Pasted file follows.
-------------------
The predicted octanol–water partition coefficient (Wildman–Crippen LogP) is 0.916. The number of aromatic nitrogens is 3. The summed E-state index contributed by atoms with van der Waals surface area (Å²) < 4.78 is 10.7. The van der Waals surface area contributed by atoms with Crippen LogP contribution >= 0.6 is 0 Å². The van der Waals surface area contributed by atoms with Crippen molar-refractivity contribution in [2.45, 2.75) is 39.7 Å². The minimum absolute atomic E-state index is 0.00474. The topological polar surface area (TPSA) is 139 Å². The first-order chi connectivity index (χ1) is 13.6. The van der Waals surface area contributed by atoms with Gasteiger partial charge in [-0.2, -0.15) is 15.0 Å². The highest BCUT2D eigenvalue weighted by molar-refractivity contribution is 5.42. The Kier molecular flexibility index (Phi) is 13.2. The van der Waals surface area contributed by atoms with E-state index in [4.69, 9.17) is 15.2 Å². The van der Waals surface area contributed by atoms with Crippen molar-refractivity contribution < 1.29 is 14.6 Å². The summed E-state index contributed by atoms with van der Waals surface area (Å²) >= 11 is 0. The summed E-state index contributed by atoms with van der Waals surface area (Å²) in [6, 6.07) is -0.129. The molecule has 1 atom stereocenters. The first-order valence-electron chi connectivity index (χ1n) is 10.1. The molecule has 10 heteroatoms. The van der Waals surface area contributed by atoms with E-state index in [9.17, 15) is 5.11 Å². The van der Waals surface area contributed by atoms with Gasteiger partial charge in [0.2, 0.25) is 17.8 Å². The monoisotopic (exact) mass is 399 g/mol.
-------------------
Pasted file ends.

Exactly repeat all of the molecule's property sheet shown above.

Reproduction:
The predicted octanol–water partition coefficient (Wildman–Crippen LogP) is 0.916. The number of aromatic nitrogens is 3. The summed E-state index contributed by atoms with van der Waals surface area (Å²) < 4.78 is 10.7. The van der Waals surface area contributed by atoms with Crippen LogP contribution >= 0.6 is 0 Å². The van der Waals surface area contributed by atoms with Crippen molar-refractivity contribution in [2.45, 2.75) is 39.7 Å². The minimum absolute atomic E-state index is 0.00474. The topological polar surface area (TPSA) is 139 Å². The first-order chi connectivity index (χ1) is 13.6. The van der Waals surface area contributed by atoms with Gasteiger partial charge in [-0.2, -0.15) is 15.0 Å². The highest BCUT2D eigenvalue weighted by molar-refractivity contribution is 5.42. The Kier molecular flexibility index (Phi) is 13.2. The van der Waals surface area contributed by atoms with E-state index in [4.69, 9.17) is 15.2 Å². The van der Waals surface area contributed by atoms with Crippen molar-refractivity contribution < 1.29 is 14.6 Å². The summed E-state index contributed by atoms with van der Waals surface area (Å²) >= 11 is 0. The summed E-state index contributed by atoms with van der Waals surface area (Å²) in [6, 6.07) is -0.129. The molecule has 1 atom stereocenters. The first-order valence-electron chi connectivity index (χ1n) is 10.1. The molecule has 10 heteroatoms. The van der Waals surface area contributed by atoms with E-state index in [9.17, 15) is 5.11 Å². The van der Waals surface area contributed by atoms with Gasteiger partial charge in [0.2, 0.25) is 17.8 Å². The monoisotopic (exact) mass is 399 g/mol.